As I sit down in my AP World History class, I’m thrilled. I’m thrilled because on this beautiful Monday afternoon, I will have the exciting opportunity to demonstrate my extensive knowledge on topics ranging from the Bantu Migrations to the Sinification of Vietnam.
Following some inspiring words from Ms. Eagan, I begin my exam. Those 55 questions and that fearsome scantron are no match for my mind, sharpened by study and enthusiasm.
But alas! Fifteen questions in, much to my dismay, I’m overcome with overpowering fatigue. Though my will to remain awake stays strong, my eyelids flicker shut. I wake up with fifteen minutes left in the period and stumble through the last 40 questions.
As President George W. Bush once said, “fool me once, shame on you. Fool me twice, you can’t get fooled again.” The next exam rolls around, but this time, I learn from my mistakes and head to the cafeteria to pick up a steaming cup of stimulating, caffeinated coffee.
But before I can proclaim my mission accomplished, tragedy strikes.
The sticky container of dark brown liquid holds not the shakey joe I so deeply crave, but rather a hollow imitation, an uncaffeinated substitute meant solely, it seems, to make a mockery of my struggle.
I ask the lunch lady where the real, caffeinated big boy juice is, but she’s a stone wall. No coffee for students, she says. Only for the teachers, she taunts.
I leave the cafeteria in shock and launch myself into a coffee-centered investigation. To my horror, I discover that our Maryland representatives, elected to protect our rights, have stripped us of them; in 2014, they banned the sale of caffeinated drinks in schools. I stagger to class, disheartened, and history repeats itself.
This SAD! occasion, so tragic yet so preventable, presents a sin to be rectified. For the sake of our grades, for the sake of our morale, it’s imperative that the school makes caffeinated coffee available to all students.
But why bother taking on the Man? For this, I have a simple answer: justice, unlike me in AP World, never sleeps.
First, it’s critical to understand that at the root of this bitter struggle is students’ drastic lack of sleep. An informal study of 56 Whitman students showed that our young scholars sleep an average of six hours a night—two hours shorter than our recommended eight hour minimum. We don’t have the time to recover from days filled with studies, sports and socializing.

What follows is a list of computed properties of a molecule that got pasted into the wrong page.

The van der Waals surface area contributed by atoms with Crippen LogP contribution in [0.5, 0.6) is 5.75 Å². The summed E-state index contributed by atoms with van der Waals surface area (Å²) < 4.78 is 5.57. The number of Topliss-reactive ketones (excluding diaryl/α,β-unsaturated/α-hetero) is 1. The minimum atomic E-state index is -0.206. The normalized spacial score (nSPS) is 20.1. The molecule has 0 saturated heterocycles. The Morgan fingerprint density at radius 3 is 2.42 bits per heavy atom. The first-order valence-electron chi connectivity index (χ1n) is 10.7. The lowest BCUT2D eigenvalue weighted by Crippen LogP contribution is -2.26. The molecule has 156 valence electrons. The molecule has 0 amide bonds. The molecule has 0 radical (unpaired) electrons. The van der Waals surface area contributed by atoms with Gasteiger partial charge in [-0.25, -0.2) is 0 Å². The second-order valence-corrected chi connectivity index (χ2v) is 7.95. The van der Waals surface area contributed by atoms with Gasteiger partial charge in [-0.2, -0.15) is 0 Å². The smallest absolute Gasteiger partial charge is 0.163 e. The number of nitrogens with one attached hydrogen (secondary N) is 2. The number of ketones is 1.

Coffee can help with this. Caffeine binds to adenosine receptors in the brain, tricking cells into thinking that they’re awake. Coffee keeps us alert; it provides a service that our late bedtimes can’t give us.
But schools ban our elixir, and the Big Men tell us that caffeine raises heart rate and blood pressure, contributes to anxiety and may cause gastric distress in some people. While that may be true for some students, it’s not fair to deprive the entire student body of caffeine.
To be clear, Maryland bans caffeine not because of coffee, but rather in an attempt to restrict student access to energy drinks like Red Bull and Monster Energy Drink. That makes sense—in 2011, a Maryland girl died after drinking just two energy drinks.
But it’s absurd to ban coffee as well as energy drinks. Sure, coffee might make students a bit jittery, but as Benjamin Franklin, a known coffee enthusiast, once said, “they that can give up essential liberty [ie. coffee] to purchase a little temporary safety [ie. not being jittery], deserve neither liberty nor safety.”
Beyond that, like any prohibition, people easily get around it. Students aren’t banned from bringing coffee from home. My peers stroll through our halls sipping Caramel Mocha Chai Tea double shot skinny lattes from Starbucks anyway. Furthermore, coffee-lovers with cars can simply leave campus and go buy coffee. If the school seeks to save the children, it’s doing a terrible job.
And so we poor, mug-less, car-less losers are left to suffer without caffeine.
The school isn’t helping us. No, it’s depriving us of our sleep, and then taking away what could aid us. We need coffee and that’s the tea.